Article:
Questions

What are your thoughts about having the first customer also be an investor? Should I not go this route and only try to find funds elsewhere?

I'm starting a SaaS company in the healthcare field. Our first probable client has thrown out the idea of also coming on as an investor. These are funds I need to get the company moving.

6answers

If you need funding for your business one way or another then I don't see anything being wrong with having your client on board as an investor.

Not only do they already know about your business, therefore saving you a fair bit of time and effort that you'd otherwise put into pitching your business to outside investors, they (likely) also have some first hand industry experience, which is probably going to be an asset for the business.

Cheers,
Bryan


Answered 5 years ago

I have been in a similar situation in which one of my vendors partnered with me to fund my venture. It opened up a lot of doors for me to get started quickly.

If your investor will also be your customer this could be a nice arrangement. You will get a lot of trusted feedback on the product and you will have the funds you need. I would make sure to do your homework to make sure the arrangement is equitable and that you have a clear understanding of your roles and relationships.

Feel free to setup a call if you want to chat more.


Answered 5 years ago

This is naturally a relationship that you'll want to preserve, especially if this client is a family member, friend, or connection somehow. Your first customer's experience can make or break you as you go out and see additional customers. That being said, in my personal experience, the fact that your first client has initiated the conversation of coming on as an investor, is a very strong sign for your business. There are a lot of factors to consider when evaluating bringing on an investor (place more emphasis on the type of person he/she is, their marketplace relevance, access to funds, and connections they have that can be beneficial to you). If taking your initial investment from this first customer means you'll have a direct line into pitching your services to 10 more similar potential clients, then that could be a huge win for you.

In summation, there's no reason you should be any more careful in taking on your first client as an investor, than you should be careful in your evaluation of any potential investor. I'd be happy to chat this through with you further and help paint a more clear picture with more details on your relationship.


Answered 5 years ago

I've seen this occur multiple times to my own startups and in my consulting business. Investors come in all shapes and sizes, and at varying times throughout your startup. Whether the first customer or the lady next door, true investors believe in your vision. That being said, no business ever succeeded without customers. I believe your priority should be on exceeding your first customer's wildest expectations. Deliver your product to solve their problem first - and do it well. Investing is secondary and will naturally occur if you succeed on making them a loyal customer. A very common problem for entrepreneurs is to get easily distracted away from building your business and customer base. Capital will always flow to successful businesses. Please call if you would like to discuss this, or anything else, associated with starting your business.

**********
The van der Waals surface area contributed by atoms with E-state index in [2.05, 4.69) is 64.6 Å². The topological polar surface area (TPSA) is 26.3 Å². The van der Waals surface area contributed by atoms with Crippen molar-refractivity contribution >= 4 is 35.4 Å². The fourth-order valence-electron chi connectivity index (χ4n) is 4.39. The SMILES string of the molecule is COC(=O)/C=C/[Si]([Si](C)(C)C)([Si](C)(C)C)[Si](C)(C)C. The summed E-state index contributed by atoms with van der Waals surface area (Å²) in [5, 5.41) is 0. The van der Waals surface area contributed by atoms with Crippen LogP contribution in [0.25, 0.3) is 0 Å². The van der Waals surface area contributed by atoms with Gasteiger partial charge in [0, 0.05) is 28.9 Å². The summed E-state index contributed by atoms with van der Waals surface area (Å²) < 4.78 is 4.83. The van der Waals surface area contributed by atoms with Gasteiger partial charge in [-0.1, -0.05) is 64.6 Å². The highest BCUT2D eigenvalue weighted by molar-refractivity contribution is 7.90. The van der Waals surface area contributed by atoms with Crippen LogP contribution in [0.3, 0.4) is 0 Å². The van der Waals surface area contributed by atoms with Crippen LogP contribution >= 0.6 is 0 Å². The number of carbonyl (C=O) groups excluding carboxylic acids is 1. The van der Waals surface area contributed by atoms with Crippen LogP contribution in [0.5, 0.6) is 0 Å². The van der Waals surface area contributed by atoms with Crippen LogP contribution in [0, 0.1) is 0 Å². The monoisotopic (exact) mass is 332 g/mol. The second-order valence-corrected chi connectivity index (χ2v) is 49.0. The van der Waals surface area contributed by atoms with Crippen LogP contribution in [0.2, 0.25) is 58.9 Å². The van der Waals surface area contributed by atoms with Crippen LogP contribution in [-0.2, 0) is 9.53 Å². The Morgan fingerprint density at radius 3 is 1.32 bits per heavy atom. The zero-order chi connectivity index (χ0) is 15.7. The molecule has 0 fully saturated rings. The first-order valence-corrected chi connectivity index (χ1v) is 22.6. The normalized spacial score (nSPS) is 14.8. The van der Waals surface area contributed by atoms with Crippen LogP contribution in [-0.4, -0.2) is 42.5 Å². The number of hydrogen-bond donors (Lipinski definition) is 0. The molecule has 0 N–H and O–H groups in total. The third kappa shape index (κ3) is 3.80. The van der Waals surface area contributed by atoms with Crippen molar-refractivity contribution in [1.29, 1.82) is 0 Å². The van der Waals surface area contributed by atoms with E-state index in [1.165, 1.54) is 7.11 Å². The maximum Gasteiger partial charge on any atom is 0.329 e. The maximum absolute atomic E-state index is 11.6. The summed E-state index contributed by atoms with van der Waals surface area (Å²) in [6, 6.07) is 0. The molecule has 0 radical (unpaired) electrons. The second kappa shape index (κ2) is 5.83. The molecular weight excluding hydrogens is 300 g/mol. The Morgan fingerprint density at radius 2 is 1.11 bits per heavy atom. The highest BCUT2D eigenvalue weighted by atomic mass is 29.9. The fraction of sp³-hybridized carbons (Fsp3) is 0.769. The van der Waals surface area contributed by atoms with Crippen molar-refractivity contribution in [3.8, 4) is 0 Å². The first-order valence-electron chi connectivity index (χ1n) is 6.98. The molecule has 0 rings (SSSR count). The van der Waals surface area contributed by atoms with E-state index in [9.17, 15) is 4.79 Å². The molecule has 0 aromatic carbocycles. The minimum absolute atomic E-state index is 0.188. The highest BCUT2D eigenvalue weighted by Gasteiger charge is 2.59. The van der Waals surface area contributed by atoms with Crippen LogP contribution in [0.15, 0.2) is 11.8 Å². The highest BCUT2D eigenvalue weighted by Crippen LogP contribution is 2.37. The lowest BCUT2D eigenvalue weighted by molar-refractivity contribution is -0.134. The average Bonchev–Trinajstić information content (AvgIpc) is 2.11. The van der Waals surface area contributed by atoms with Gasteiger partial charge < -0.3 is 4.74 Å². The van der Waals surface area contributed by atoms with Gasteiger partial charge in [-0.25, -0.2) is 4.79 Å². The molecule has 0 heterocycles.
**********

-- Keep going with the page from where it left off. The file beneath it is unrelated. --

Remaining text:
Answered 5 years ago

What will happen if a passenger becomes a part owner of a cab. He'd save money every time he use the cab. But, it will be a missed earning opportunity for the cab driver. The same applies to your situation. In my more than a decade of experience I've seen startups making such early mistakes. If funding is the only panacea to your business growth then there's better ways to seek investment, and through relevant investing bodies.

A customer should be served, retained, and served better to be able to create experience story and engage new customers. Making your customer an investor in the business is akin to offering life time service coupon against raised capital. Opportunity cost, isn't it?

Need to discuss anything? I am just a clarity away.


Answered 5 years ago

Getting seed money from people that know you and your business is a blessing in disguise. I've done it ONLY this way to increase the size of my business or buy real estate and it has always worked out well for me personally. I've never gone to a bank and this April I will have been in business 25 years. I feel it's a must way to do business. Good luck. B


Answered 5 years ago

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